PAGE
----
Super Bowl Ad Hits and Misses

The Super Bowl is also, of course, the Super Bowl of advertising. Well, in the United States. Here in the Maritimes, we get a smattering of big brand ads mixed with station produced ads for local Dodge dealerships.


At least the old Permacrete ad that once filled our Super Bowl feeds didn’t make an appearance this year, in all its user manual graphics glory. (Or maybe I just got lucky and missed it?)

So Canadian advertising aficionados need to cobble together a sense of what really happened through Twitter and YouTube. It also helps to not think about how much it cost to run an ad, over $5 million for 30 seconds of airtime. The whole thing feels like the last gasp of the Mad Men era of marketing which began its slow, painful death with the dawn of Web 2.0.

Here are a few ads that stood out, not always for good reason.

Meta continues its almost unbroken streak of tone-deaf communications, with an elaborate but weirdly sad video about its attempt to both define and own the metaverse (and also change the subject from the harm it is doing to society). After two years of a pandemic, with the accompanying lock downs and social isolation, Meta is telling us life will be better inside a screen. Dude, read the room.

“Wait…if it was delivered with Uber Eats, does that mean I can eats (sic) it?” That was the premise for Uber Eats’ ad, one of the best of the night. It conveyed a clear message to the audience – they deliver more than food – in a fun, celebrity filled way, with people eating things like diapers and kitty litter, topped off by Gwyneth Paltrow digging in to Goop’s vagina scented candle (ahem, and also, yes, really). The audio was smart too, using the “Oh No” song popular on TikTok, likely in an attempt to seed a viral trend. A clever and fun ad that delivers its message well.

Coinbase was one of several crypto ads that ran during the night. This was a big risk, with a QR code bouncing around the screen like an old DVD bouncing logo, accompanied by 80s-ish synth music. A screen at the end indicated it was for Coinbase. People who used their phones to scan the QR code were taken to the Coinbase site where they could sign up and get 0.00036 Bitcoin (or about $15), and be entered into a draw for one of three $1-million prizes. This ad was polarizing (my colleague Jonathan hated it) but good ads are often polarizing. I thought it worked well, with the stunt blowing up on Twitter and driving so much traffic to the site it actually crashed. Coinbase’s effort stood in stark contrast with the safe and boring ads that dominated so much of the evening, including from other crypto companies.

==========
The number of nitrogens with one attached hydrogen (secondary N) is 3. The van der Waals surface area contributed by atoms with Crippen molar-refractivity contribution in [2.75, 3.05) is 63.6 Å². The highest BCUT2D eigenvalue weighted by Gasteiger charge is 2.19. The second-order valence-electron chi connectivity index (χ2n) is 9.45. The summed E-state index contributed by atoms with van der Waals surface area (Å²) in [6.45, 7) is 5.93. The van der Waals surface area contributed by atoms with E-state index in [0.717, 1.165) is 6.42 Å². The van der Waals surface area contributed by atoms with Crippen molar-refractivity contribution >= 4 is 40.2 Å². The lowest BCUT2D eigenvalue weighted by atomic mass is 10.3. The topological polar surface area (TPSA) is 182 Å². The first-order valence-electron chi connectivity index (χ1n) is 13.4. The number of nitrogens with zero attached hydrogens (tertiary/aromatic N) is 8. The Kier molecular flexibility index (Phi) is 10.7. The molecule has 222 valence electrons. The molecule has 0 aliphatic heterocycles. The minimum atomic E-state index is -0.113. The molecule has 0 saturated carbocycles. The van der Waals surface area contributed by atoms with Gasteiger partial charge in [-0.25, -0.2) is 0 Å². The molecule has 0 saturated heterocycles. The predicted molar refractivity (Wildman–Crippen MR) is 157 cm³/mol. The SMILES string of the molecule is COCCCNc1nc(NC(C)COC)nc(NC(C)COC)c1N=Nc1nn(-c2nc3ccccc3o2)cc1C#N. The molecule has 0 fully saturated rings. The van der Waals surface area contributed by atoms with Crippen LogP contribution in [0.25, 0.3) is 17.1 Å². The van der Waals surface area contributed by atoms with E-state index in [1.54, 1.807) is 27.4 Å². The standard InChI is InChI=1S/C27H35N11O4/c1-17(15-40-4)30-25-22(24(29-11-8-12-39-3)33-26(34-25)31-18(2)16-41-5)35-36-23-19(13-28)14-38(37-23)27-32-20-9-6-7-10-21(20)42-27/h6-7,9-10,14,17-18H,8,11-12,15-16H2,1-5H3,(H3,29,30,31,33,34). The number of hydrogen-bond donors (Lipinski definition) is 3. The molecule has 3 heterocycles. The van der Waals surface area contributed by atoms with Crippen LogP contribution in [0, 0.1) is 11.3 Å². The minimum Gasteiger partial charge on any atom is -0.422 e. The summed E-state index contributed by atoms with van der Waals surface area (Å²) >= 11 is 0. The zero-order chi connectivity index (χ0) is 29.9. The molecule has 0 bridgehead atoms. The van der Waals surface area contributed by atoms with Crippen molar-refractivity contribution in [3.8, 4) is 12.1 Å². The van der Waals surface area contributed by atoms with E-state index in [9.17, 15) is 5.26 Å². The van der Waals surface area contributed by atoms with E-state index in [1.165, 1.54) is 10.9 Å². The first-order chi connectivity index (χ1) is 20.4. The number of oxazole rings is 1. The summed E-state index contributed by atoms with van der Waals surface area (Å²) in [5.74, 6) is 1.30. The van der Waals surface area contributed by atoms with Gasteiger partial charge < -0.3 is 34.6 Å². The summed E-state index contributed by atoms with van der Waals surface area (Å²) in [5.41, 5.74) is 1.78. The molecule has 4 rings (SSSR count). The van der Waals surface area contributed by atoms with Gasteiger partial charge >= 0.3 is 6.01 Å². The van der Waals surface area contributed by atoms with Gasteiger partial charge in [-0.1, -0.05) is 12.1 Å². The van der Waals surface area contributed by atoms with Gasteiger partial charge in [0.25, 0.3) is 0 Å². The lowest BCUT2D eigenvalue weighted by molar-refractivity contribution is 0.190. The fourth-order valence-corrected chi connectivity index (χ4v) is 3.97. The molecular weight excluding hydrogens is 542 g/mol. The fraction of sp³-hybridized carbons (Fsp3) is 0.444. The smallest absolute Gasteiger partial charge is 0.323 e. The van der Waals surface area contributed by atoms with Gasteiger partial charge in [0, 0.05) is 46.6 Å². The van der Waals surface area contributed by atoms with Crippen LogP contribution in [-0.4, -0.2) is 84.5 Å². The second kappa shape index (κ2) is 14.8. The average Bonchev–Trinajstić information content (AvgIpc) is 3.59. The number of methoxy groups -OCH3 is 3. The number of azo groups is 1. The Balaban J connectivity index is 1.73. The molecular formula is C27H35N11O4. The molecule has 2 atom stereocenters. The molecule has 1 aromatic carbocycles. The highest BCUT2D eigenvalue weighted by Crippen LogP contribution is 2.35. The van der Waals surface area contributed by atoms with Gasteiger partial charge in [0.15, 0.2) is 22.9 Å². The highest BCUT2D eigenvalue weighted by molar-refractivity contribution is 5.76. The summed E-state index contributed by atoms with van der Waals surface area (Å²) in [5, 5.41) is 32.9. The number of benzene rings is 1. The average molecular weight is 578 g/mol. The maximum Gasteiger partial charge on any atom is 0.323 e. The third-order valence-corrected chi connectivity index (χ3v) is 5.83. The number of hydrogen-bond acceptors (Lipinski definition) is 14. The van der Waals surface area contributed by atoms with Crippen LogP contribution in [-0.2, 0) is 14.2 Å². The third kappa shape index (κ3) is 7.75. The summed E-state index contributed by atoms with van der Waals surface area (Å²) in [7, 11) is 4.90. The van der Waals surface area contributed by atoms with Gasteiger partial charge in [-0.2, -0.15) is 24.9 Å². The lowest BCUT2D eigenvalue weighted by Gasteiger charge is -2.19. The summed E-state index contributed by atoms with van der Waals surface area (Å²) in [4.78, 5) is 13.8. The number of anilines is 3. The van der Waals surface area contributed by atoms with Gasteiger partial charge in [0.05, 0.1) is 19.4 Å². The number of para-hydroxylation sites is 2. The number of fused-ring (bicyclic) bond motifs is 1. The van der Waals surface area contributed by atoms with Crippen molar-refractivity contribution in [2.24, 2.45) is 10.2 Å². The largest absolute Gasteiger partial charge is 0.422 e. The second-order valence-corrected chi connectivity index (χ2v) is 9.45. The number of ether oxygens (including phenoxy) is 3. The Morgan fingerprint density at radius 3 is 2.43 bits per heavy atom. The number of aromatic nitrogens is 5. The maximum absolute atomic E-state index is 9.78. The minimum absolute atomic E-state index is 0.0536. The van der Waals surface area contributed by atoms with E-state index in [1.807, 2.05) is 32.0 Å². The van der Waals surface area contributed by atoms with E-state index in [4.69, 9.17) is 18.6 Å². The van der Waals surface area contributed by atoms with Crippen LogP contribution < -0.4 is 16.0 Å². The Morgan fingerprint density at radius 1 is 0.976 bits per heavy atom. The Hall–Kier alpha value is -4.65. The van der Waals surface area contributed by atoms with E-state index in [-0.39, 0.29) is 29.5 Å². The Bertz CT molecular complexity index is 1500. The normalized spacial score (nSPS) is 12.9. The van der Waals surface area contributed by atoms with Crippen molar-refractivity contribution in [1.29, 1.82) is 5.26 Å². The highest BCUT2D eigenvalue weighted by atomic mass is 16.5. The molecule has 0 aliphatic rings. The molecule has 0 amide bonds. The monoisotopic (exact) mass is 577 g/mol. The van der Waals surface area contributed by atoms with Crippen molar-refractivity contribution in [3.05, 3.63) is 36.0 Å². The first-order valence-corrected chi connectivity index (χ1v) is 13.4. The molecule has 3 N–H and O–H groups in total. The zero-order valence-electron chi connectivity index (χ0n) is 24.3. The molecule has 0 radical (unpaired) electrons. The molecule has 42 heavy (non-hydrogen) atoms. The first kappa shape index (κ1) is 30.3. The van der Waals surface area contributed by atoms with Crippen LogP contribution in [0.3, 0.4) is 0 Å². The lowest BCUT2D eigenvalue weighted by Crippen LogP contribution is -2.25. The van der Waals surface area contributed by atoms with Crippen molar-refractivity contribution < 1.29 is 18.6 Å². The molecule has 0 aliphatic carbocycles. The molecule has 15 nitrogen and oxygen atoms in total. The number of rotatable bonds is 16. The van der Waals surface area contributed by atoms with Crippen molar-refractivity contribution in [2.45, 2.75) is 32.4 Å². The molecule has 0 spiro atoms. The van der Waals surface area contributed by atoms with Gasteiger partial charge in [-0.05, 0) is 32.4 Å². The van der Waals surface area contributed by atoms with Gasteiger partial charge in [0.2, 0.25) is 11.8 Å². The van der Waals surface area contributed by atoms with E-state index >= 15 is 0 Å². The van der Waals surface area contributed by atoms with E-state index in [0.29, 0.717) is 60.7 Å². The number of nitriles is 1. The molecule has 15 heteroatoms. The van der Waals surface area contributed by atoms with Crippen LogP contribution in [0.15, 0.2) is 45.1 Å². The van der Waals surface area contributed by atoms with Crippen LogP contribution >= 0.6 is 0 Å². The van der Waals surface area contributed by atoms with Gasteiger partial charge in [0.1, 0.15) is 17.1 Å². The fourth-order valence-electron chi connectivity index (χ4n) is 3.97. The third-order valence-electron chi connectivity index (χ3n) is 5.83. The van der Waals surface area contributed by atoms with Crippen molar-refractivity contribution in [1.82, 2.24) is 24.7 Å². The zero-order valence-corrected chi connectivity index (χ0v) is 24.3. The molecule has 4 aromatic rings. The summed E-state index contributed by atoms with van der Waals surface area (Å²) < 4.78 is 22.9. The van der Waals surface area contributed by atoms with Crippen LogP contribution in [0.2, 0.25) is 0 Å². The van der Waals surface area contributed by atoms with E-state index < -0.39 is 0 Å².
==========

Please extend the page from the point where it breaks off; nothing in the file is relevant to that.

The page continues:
Irish Spring had a Super Bowl ad. Yep, Irish Spring, the soap your weird uncle probably uses. In fact, your weird uncle may have starred in this spot as the middle-aged guy who stumbles upon the mystical land of Irish Spring, where a cult of cheap soap fans forces this poor man to “cast thy smell away” and bathe with this drugstore soap. More like the horror film Midsommar than the classic Old Spice Bodywash ad (which they were clearly going for), this ad was widely panned.


I mean, who doesn’t love dogs and horses? But this ad is wallpaper.

Sure, this Hellman’s spot is pretty much a rip-off of the much-loved Terry Tate, Office Linebacker ads from Reebok, but it kind of works with former NFL linebacker Jerod Mayo (get it?) tackling people who are wasting food (“Make a frittata”), including laying out professional annoying person Pete Davidson, who says “I get it. I’m very hittable” – the truest thing said in the ads all night.

Will we remember these ads in a year from now? Probably not. In fact, most of these ads won’t be remembered in a week. Buy hey, the half-time show was good.

Allan Gates

Allan Gates is the president of Bonfire.